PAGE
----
Father Of Decompilation

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The Father of Decompilation

/pub/Transform/FatherOfDecompilation/maury.jpg /pub/Transform/FatherOfDecompilation/maurysig.jpg
Permission Requested. IEEE Transactions of Software Engineering. Figure courtesy of Bill Caudle.

This page is dedicated to the memory of Professor Maurice Halstead, the father of decompilation. The page contains information of decompilation projects directed by Professor Halstead during the 1960-1976 period. Thanks to Bill Caudle for all the information and anecdotes shared. Bill worked on decompilation projects directed by Professor Halstead between 1965 and 1976. Throughout this page, unless otherwise noted, all text in quotes are Bill's words. sort
Professor Halstead is best known for his work in Software Science, an experimental and theoretical discipline concerned with measuring properties of computer programs. In the 1960s he wrote one of the first books on compiler implementation.

Maurice Halstead, referred to fondly as Maury, received a BA degree in physics-meteorology from the University of California, Berkeley in 1940, an MS degree in aerological engineering from the Naval Academy Postgraduate School, Annapolis, MD in 1943, and a PhD degree in physical science from Johns Hopkins University, Baltimore, MD in 1951. His resume describes his professional career.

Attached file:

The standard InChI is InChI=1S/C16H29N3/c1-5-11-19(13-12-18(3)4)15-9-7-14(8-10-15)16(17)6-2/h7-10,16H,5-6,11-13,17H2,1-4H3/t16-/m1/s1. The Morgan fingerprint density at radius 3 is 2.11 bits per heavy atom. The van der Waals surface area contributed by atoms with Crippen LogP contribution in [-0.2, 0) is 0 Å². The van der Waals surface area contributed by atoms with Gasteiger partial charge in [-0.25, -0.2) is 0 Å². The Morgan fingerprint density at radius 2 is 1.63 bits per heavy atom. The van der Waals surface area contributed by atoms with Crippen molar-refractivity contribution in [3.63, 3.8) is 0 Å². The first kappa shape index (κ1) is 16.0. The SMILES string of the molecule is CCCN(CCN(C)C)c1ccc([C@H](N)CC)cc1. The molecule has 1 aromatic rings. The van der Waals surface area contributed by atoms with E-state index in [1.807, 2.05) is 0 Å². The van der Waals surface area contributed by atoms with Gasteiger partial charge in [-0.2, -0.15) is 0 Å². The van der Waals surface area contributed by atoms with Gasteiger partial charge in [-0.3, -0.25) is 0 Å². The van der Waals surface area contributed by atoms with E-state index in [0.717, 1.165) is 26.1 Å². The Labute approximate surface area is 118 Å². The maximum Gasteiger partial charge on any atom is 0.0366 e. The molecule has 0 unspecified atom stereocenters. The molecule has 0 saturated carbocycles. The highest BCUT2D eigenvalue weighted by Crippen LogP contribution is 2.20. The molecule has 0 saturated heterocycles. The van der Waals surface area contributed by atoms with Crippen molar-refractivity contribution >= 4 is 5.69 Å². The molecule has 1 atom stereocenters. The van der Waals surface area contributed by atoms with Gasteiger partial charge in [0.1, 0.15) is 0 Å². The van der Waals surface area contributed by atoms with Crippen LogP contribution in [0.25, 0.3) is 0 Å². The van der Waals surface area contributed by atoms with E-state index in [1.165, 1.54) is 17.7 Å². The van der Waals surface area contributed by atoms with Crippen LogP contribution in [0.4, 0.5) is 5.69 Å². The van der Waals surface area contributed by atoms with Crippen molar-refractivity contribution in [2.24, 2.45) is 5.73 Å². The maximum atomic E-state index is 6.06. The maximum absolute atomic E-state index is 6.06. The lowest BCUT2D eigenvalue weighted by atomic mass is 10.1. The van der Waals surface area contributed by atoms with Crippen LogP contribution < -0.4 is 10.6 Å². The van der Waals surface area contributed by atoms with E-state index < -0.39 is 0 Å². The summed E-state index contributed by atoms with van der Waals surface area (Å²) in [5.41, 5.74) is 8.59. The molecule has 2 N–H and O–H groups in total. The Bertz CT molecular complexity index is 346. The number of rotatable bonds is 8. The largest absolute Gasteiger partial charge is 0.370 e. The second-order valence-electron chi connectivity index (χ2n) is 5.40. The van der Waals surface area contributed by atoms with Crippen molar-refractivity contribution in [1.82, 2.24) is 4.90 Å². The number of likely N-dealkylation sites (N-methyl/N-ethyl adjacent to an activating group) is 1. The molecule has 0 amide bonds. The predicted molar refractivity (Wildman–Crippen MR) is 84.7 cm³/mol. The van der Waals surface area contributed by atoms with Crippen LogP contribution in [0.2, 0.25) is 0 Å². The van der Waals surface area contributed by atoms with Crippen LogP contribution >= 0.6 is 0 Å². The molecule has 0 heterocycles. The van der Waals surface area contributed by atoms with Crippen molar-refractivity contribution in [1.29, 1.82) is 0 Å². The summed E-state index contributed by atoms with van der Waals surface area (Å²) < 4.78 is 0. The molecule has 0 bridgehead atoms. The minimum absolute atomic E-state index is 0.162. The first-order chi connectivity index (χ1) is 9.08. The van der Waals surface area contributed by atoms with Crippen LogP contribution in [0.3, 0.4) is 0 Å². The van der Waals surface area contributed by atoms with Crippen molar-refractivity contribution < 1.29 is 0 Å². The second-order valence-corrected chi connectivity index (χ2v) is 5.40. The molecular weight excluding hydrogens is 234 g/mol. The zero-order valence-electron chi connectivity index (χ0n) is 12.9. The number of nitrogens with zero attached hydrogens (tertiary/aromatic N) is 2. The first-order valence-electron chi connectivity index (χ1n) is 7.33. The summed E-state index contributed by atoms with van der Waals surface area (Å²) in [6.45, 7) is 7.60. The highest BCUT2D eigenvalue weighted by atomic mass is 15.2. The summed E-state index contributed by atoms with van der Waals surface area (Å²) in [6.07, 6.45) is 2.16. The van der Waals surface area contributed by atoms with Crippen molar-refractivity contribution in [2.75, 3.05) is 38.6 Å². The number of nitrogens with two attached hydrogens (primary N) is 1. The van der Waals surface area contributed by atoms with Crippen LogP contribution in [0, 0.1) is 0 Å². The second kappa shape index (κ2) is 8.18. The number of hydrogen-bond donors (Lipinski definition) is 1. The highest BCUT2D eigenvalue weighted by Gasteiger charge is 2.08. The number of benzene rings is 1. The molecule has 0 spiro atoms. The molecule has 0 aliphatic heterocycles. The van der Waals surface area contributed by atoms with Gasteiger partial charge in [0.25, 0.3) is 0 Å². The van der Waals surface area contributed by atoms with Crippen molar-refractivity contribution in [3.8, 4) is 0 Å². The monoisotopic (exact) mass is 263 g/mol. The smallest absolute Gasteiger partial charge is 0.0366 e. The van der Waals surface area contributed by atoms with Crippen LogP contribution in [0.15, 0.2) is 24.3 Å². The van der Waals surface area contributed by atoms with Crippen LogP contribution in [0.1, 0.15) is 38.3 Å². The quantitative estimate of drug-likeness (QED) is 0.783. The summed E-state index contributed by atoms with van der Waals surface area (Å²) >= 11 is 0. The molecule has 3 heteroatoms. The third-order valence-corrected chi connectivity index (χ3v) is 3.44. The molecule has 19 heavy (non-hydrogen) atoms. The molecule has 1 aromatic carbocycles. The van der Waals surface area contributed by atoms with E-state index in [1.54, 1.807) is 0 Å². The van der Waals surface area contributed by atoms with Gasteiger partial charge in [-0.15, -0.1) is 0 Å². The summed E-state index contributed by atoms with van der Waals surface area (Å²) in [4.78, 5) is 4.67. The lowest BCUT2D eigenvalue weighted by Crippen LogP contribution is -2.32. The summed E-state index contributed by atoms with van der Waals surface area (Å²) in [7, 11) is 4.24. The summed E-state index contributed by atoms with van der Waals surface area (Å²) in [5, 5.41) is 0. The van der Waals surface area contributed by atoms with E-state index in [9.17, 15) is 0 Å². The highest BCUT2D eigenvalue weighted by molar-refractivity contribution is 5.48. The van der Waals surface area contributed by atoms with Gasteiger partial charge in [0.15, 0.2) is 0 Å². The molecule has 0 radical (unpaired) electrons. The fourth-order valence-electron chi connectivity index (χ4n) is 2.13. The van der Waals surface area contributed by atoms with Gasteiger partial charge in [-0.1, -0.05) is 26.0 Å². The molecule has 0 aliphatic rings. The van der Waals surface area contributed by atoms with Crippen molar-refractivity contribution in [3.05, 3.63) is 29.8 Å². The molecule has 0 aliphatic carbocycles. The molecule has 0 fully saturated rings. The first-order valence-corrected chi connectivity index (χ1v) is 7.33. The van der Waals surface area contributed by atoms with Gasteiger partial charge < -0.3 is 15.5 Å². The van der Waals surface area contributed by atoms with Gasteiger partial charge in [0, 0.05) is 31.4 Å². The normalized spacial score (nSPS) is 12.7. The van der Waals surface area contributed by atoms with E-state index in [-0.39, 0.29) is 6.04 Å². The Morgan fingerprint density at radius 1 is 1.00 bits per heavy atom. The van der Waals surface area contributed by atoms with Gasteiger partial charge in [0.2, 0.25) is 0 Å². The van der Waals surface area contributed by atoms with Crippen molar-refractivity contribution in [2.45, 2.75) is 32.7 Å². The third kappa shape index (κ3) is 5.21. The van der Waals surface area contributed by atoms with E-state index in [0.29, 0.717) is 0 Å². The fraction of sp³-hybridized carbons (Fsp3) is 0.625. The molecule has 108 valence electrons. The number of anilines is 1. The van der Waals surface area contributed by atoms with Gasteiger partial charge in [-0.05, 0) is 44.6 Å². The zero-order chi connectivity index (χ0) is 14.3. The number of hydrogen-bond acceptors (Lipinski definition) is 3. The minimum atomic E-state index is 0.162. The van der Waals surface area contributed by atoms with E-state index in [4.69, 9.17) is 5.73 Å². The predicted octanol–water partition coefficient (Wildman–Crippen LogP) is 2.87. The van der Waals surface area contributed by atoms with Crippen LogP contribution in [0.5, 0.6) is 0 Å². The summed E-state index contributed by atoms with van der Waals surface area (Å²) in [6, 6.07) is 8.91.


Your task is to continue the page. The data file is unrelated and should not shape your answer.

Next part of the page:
"Maury was a true experimental scientist, pioneer and visionary in the field of computer software. At a time when software developers were still arguing about the viability of higher level languages, Maury committed part of the resources of a Navy development project to create the first self-compiling compiler (Neliac) which was then used to complete the project on time and within budget. At another time, with a team of 30 people working on the Global Weather conversion project apparently in schedule trouble, he took the gamble to cut the project team staff in half (rather than increasing the staff). The project was completed on time due to releasing the productive members' time to productive work rather than assisting junior members with their problems.